Table 4

The association between SUA and MetS, hypertension, central obesity, and CVD in women

 

SUA levels (μmol/L)

<230

230 ~ 270

270 ~ 310

310 ~ 360

>360

Q1

Q2

Q3

Q4

Q5

MetS ATP

Unadjusted

1(reference)

1.13 (0.97,1.33)

1.43 (1.23,1.66)

1.81 (1.55,2.11)

2.77 (2.39,3.21)

Model 1

1(reference)

1.13 (0.97,1.33)

1.43 (1.23,1.66)

1.81 (1.55,2.11)

2.77 (2.39,3.22)

Model 2

1(reference)

1.13 (0.97,1.32)

1.42 (1.22,1.65)

1.79 (1.54,2.09)

2.76 (2.38,3.21)

Model 3a

1(reference)

1.12 (0.96,1.32)

1.41 (1.21,1.64)

1.78 (1.53,2.08)

2.71 (2.34,3.16)

Model 41

1(reference)

1.08 (0.92,1.28)

1.31 (1.12,1.54)

1.62 (1.38,1.90)

2.35 (2.00,2.75)

MetS IDF

Unadjusted

1(reference)

1.01 (0.87,1.17)

1.22 (1.06,1.42)

1.41 (1.21,1.63)

2.05 (1.77,2.37)

Model 1

1(reference)

1.01 (0.87,1.18)

1.23 (1.06,1.42)

1.42 (1.22,1.65)

2.09 (1.80,2.42)

Model 2

1(reference)

1.00 (0.86,1.17)

1.22 (1.05,1.42)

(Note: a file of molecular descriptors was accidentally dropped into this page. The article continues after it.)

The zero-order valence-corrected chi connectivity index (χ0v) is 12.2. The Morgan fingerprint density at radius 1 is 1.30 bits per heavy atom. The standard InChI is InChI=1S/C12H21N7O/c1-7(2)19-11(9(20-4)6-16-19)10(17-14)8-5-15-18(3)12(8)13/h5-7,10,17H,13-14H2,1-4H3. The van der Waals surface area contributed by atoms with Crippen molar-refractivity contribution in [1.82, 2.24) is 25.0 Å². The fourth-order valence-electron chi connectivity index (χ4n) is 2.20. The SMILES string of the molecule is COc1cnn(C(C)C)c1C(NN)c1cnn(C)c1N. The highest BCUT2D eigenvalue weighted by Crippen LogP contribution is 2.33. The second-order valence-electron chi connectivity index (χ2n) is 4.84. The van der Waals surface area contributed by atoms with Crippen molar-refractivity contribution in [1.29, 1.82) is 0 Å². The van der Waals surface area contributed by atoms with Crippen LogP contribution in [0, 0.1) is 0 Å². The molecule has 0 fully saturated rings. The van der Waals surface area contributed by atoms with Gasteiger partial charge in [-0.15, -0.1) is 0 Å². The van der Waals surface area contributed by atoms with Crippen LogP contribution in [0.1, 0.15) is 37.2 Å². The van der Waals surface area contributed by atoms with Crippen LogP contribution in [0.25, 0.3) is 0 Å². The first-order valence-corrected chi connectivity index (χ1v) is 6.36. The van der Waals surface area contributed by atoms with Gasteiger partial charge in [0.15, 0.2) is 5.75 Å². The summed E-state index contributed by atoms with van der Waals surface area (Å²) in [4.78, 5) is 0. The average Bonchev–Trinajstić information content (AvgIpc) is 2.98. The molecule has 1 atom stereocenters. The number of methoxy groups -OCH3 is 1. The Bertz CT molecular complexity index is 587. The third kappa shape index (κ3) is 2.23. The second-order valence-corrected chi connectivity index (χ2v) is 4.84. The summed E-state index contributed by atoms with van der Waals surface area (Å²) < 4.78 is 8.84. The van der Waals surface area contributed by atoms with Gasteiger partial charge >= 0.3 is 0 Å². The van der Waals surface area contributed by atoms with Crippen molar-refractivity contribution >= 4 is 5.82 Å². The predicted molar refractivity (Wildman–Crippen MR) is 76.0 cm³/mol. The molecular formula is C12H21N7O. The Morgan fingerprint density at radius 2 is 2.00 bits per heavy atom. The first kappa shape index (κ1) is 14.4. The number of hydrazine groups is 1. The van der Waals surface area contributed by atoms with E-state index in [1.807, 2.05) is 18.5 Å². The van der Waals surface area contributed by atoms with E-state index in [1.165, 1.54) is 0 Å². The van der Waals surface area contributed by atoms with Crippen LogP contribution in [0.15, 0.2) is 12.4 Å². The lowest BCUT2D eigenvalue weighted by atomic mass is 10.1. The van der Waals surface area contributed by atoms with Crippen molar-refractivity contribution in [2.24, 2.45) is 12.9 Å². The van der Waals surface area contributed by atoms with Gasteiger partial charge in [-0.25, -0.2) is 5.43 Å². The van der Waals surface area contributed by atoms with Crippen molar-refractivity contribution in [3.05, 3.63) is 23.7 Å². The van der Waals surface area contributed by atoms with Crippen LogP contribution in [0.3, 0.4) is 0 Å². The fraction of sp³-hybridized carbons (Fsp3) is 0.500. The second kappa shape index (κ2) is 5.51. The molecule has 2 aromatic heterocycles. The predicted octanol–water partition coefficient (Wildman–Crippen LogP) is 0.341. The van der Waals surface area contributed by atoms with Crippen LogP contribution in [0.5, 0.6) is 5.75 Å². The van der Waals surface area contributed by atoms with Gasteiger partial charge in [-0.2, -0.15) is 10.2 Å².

1.40 (1.21,1.63)

2.08 (1.80,2.42)

Model 3a

1(reference)

1.00 (0.86,1.17)

1.21 (1.05,1.41)

1.40 (1.20,1.62)

2.06 (1.77,2.39)

Model 41

1(reference)

0.94 (0.80,1.10)

1.08 (0.92,1.26)

1.20 (1.02,1.41)

1.65 (1.41,1.94)

Central obesity

Unadjusted

1(reference)

1.06 (0.90,1.25)

1.19 (1.01,1.39)

1.26 (1.07,1.48)

1.50 (1.28,1.76)

Model 1

1(reference)

1.06 (0.91,1.25)

1.19 (1.02,1.40)

1.28 (1.08,1.50)

1.56 (1.33,1.83)

Model 2

1(reference)

1.06 (0.90,1.25)

1.19 (1.01,1.40)

1.27 (1.08,1.49)

1.56 (1.33,1.83)

Model 3b

1(reference)

1.06 (0.90,1.25)

1.18 (1.00,1.38)

1.24 (1.05,1.46)

1.49 (1.27,1.76)

Model 42

1(reference)

0.95 (0.80,1.14)

0.95 (0.80,1.14)

0.97 (0.80,1.16)

1.04 (0.86,1.25)

Hypertension

Unadjusted

1(reference)

1.11 (0.95,1.30)

1.38 (1.18,1.61)

1.75 (1.49,2.05)

2.37 (2.02,2.78)

Model 1

1(reference)

1.11 (0.95,1.30)

1.36 (1.16,1.59)

1.68 (1.43,1.98)

2.07 (1.76,2.44)

Model 2

1(reference)

1.10 (0.94,1.29)

1.35 (1.15,1.58)

1.67 (1.42,1.96)

2.06 (1.75,2.43)

Model 3c

1(reference)

1.10 (0.94,1.30)

1.36 (1.15,1.60)

1.65 (1.40,1.95)

1.97 (1.67,2.33)

Model 43

1(reference)

1.06 (0.89,1.25)

1.27 (1.08,1.50)

1.50 (1.26,1.79)

1.66 (1.39,1.98)

CHD

Unadjusted

1(reference)

1.12 (0.95,1.32)

1.22 (1.04,1.44)

1.38 (1.18,1.63)

1.68 (1.44,1.96)

Model 1

1(reference)